What they need to ensure is that Labour aren't replaced by the Lib Dems as the natural opposition. That seems like an easy task, or at least easier than going from a crushing defeat in 2015 to winning in 2020.

    The wild card is going to be whether the unions continue to financially support Corbynite Labour. An army marches on its stomach etc.
  • JonathanJonathan Posts: 8,516
    Roger said:

    FPT Nick

    "The absence of an alternative who has a clear path to victory over the Tories makes the choice easy. If such an alternative appeared, people would consider it, but at present the choice is someone who speaks for us and...not very much. Certainly I am not minded ever to vote for one of the people who are indulging in whinging and sniping without a coherent idea of their own, and I suspect others feel the same."

    Though I take your point Labour supporters above all want an effective opposition. I find nothing more frustrating than watching the Tories prance around like peacocks with no opposition because Corbyn's Labour Party don't know how to oppose

    Hear, hear. I expect Labour to expose them for the shower they are. What's tragic is that it's not that hard.
  • MikeK said:
    What are Turkey playing at? Trying to send Putin a signal? I am not sure they would like him to signal back.
  • In The Sunday Times a Labour MP said something along the lines that Labour are such a shambles that Cameron could announce a £10 million plane for himself and present it as a saving and Labour couldn't land a punch on him
  • Labour is way too unstable right now to be taking 11/8 bets on the identity of its leader at a distance of 4 1/2 years. Some of the longshots for next Labour leader might well be worth sniffing around though.
  • dr_spyndr_spyn Posts: 8,984
    @John_M Corbynites fighting a long game, most of them will be dead in the long run. given that Corbyn's core beliefs have been rejected time and time again since he entered politics. How much more time does he need?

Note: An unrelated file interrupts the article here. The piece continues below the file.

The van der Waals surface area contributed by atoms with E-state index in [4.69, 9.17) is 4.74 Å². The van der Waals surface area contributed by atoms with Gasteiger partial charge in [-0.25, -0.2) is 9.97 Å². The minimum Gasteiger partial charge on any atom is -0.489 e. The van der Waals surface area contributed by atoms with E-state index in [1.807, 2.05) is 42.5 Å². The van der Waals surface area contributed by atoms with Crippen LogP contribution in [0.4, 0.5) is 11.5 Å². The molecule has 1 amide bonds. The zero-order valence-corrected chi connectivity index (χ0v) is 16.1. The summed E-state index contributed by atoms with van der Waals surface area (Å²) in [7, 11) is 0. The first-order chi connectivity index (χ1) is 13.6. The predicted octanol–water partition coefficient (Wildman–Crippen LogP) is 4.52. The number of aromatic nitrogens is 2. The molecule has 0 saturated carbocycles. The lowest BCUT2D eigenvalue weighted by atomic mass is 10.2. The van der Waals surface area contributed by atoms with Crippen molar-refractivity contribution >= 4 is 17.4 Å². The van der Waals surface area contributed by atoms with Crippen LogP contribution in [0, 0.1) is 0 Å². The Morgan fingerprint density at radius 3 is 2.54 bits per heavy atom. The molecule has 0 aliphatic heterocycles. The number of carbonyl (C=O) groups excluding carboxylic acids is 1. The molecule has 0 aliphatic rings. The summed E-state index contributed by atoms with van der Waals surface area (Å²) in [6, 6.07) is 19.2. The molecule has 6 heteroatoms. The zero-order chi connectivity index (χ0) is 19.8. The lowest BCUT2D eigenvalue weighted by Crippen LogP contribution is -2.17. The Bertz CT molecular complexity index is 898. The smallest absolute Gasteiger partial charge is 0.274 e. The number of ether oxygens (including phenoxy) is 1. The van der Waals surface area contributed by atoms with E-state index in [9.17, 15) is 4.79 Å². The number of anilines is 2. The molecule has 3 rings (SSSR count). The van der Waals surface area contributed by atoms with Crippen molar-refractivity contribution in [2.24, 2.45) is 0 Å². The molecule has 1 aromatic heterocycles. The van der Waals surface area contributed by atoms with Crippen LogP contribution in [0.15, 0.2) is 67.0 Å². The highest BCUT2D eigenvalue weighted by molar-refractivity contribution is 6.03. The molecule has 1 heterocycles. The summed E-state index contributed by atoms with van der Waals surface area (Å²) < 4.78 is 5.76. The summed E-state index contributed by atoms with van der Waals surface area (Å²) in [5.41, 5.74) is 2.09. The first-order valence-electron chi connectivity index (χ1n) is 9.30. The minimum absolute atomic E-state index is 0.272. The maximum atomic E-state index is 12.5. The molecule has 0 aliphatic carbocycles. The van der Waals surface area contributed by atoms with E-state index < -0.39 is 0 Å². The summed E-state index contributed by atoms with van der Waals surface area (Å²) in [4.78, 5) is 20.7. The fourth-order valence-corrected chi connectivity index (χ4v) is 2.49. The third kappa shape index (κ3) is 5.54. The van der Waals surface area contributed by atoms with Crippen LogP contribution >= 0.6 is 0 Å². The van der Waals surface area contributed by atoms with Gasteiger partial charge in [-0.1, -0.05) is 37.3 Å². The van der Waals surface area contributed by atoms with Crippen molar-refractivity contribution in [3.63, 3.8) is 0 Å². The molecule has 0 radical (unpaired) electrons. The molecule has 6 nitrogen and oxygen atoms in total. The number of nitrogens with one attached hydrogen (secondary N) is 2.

• felixfelix Posts: 7,681

    Cyclefree on the last thread correctly points out that plenty of people have sincerely followed their principles and caused disaster because their principles turned out to be wrong (Savanorola and Robespierre, say). That's a sufficient argument not to vote for someone merely because they are people of principle.

    But it's not an argument to abandon principle. Eventually you have to decide what you think, after as much input and discussion as you can (or are willing to) handle. Once you've decided what it is, you should argue the case for it, and I don't see a case for pretending to believe something else in order to get elected and then either do what you privately think is wrong, or get elected and then renege.

    The way that Tony Blair squared the circle was to find plenty of things that we positively liked - minimum wage, action against discrimination, investment in the NHS, FOIA (even if he later regretted it himself), the Northern Ireland agreement - which allowed us to feel the package as a whole was good. That started to break down after Iraq and by 2015 we'd really run pretty dry on consensus improvements - I wasn't against an electricity price freeze, for instance, but it wasn't worth getting excited about. Centrists need a new project with positively attractive content.




    Funny how you 'discovered' your real deep sincere beliefs after being stuffed by Soubry in Broxtowe - twice.
  • ReggieCideReggieCide Posts: 2,663

    First ,

    to mention aircraft carriers on this thread !

    They've named the new Aircraft Carriers badly.

    They should be named the Longshanks and the Margaret Thatcher
    No problem with "Margaret Thatcher" (of blessed memory) registering but I think Longshanks will go over the heads of most Scots. To be fair, I think the significance of both would be lost on most English too.
  • Scott_PScott_P Posts: 37,244

    Yes, alongside HMS Nicola Sturgeon

    Pictured here in her prime...

    http://www.scotland-pictures.com/images/vital-spark.jpg
  • Tissue_PriceTissue_Price Posts: 7,635
    edited November 2015